Snake In The Grass: Articles by Alan Ayckbourn

Snake In The Grass (Stephen Joseph Theatre 2002 programme note)
A few years ago I wrote a short play called
Haunting Julia. It was a departure for me on two counts. It had a cast of only three men, the first time I had written a 'single sex' play, and it was, in part at least, a ghost story.
Here, eight years later, is its 'sister' counterpart
Snake In The Grass.
On the whole, the scholarly departments of the literary and dramatic worlds tend to be a little stuffy about certain genres of fiction. Crime novels, science fiction stories and, in theatre, comedies or farces as well get easily dismissed as if they were some alternative easy option to the real thing; the poor relations of serious, heavier literary or dramatic works. I'm still recovering from the question asked of me by a journalist (some years ago admittedly) as to whether I had any ambitions to write a serious play. I have this maxim that to be truly respectable as a comic dramatist you need to have been dead preferably for several hundred years. Once time has rendered all the best jokes completely unintelligible, then the scholars really come into their own.
As for the humble thriller, those are the ones many read or watch but few ever own up to, of course.
Yet it seems a curious distinction to make. Can't serious things be said equally validly whilst gripping, bewitching or reducing an audience to tears of laughter?
Can't a ghost story also reveal insights into human nature?
The answer is, of course, yes. Just as, conversely, a so called 'serious' piece of work can occasionally end up saying absolutely nothing of any relevance so a good detective thriller can often say a good deal.
Over the years, I've explored most genres one way or another. The thriller with plays such as
It Could Be Any One Of Us and The Revengers' Comedies; science fiction with Henceforward..., and Callisto#7 and, with Communicating Doors, both those genres simultaneously. Historical romance? Well, maybe one day.
This is my second ghost play. Or is it? Not altogether. Not in the conventional sense, anyway. After all, most ghosts we encounter are not wailing nuns or headless monks. The phantoms lie within us, born out of a past that continues to haunt us; suppressed memories that grow into nightmares out of our own imaginings as we lie awake in the darkness. Is there someone else here with me? Whose breath is that on my face? Dare I open my eyes? Open them even the tiniest ... tiniest... ? BOO!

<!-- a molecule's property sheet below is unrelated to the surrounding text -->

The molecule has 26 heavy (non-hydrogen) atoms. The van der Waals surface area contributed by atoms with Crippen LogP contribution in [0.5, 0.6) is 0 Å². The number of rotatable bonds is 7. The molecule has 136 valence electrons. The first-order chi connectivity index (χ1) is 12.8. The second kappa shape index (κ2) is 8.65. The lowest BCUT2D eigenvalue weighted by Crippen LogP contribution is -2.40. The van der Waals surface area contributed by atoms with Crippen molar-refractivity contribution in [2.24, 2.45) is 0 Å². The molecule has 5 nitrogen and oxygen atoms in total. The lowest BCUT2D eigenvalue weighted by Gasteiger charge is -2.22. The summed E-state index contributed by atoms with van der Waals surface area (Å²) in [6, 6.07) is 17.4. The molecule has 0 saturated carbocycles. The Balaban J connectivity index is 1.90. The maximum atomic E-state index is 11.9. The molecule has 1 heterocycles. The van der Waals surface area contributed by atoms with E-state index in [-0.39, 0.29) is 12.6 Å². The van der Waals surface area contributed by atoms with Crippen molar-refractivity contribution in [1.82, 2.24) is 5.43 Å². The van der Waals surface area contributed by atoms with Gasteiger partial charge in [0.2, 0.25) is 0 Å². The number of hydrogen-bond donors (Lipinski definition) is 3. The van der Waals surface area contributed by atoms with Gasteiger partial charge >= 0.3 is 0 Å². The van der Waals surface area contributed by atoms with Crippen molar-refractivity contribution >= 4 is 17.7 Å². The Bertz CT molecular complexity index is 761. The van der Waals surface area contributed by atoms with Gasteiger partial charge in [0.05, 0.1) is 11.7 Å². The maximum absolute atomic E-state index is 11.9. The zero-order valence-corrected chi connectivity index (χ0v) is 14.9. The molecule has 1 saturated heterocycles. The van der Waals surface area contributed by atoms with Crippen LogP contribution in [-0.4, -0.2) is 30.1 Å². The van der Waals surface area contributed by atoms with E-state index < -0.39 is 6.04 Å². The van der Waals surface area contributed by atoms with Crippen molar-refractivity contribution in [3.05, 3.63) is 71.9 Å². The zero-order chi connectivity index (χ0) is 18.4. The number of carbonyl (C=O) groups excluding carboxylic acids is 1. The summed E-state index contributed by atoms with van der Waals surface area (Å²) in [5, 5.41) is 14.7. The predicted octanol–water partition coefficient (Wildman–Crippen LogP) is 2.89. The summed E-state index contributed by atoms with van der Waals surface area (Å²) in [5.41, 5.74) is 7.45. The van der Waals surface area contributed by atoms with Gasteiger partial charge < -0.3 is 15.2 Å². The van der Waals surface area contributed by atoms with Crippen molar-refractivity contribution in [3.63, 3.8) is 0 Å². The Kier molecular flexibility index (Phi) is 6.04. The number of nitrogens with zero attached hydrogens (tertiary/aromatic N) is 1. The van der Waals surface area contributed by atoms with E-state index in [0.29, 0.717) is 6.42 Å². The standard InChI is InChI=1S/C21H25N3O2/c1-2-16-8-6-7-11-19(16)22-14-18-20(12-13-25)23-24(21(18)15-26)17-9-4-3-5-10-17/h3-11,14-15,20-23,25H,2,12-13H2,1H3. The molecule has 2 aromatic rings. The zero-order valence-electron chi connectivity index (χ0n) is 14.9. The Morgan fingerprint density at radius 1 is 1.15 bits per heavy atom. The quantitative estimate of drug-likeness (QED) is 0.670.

Hope you enjoy it, thank you for coming and I promise, if you’d rather, I won't tell a soul you've been.

Alan Ayckbourn's introduction to Alan Ayckbourn: Plays 5
In 1994, I wrote Haunting Julia which I had originally intended to be performed as an end-stage production to christen our company’s eagerly awaited, soon to open, ‘second’ auditorium of our new Scarborough home, the 160 seat McCarthy Theatre. In the event, building schedules being what they are, the move was delayed and the production was performed in the round in our old building but that’s another chapter.
Haunting Julia was unusual for me in two other ways. First, it was a ghost story and secondly it had an all male cast.
Ghost stories, especially theatrical ones, had always fascinated me ever since seeing as a child (far too young!) a stage adaptation of the W.W. Jacobs classic short story,
The Monkey’s Paw. It gave me sleepless nights for months. My interest in the genre of ‘small-scale frighteners’ had recently been rekindled following my Associate Director, Robin Herford’s terrifying studio production of Susan Hill’s The Woman in Black in an ingenious stage adaptation by the late Stephen Mallatratt.
Eight years later, in 2002, now securely installed in the splendid new Stephen Joseph Theatre, I resolved to set right the casting imbalance by writing a piece to complement
Haunting Julia for three women. Finances being somewhat limited (but then whenever have they not been in theatre?), the play needed to occupy our larger Round auditorium. It also needed to utilise a previously existing set, in this case the production of Joking Apart, which was in rep at the time. It also, rather cheekily, even took its title from a line in Joking Apart, Snake in the Grass. Three women in a garden then, with a glimpse of a tennis court. I based it loosely on the H.G. Clouzot classic movie, Les Diaboliques, which wasn’t set in a garden with three women, but a boys’ private school and featured two women and a man and several others beside.
In the event as soon as I started writing
Snake in the Grass, the ‘ghostly’ subject matter was soon overtaken with other darker, deeper lying themes, like the lasting damaging effects left on two sisters by previous parental and marital abuse. As with Haunting Julia, the troubled tormented child genius of misguided, over protective parents, the haunting shades in Snake In The Grass grew from all too solid human origins.
The plays are grey pathways, occasionally illuminated by comedy but whose light ultimately only serves to lead to darker places.

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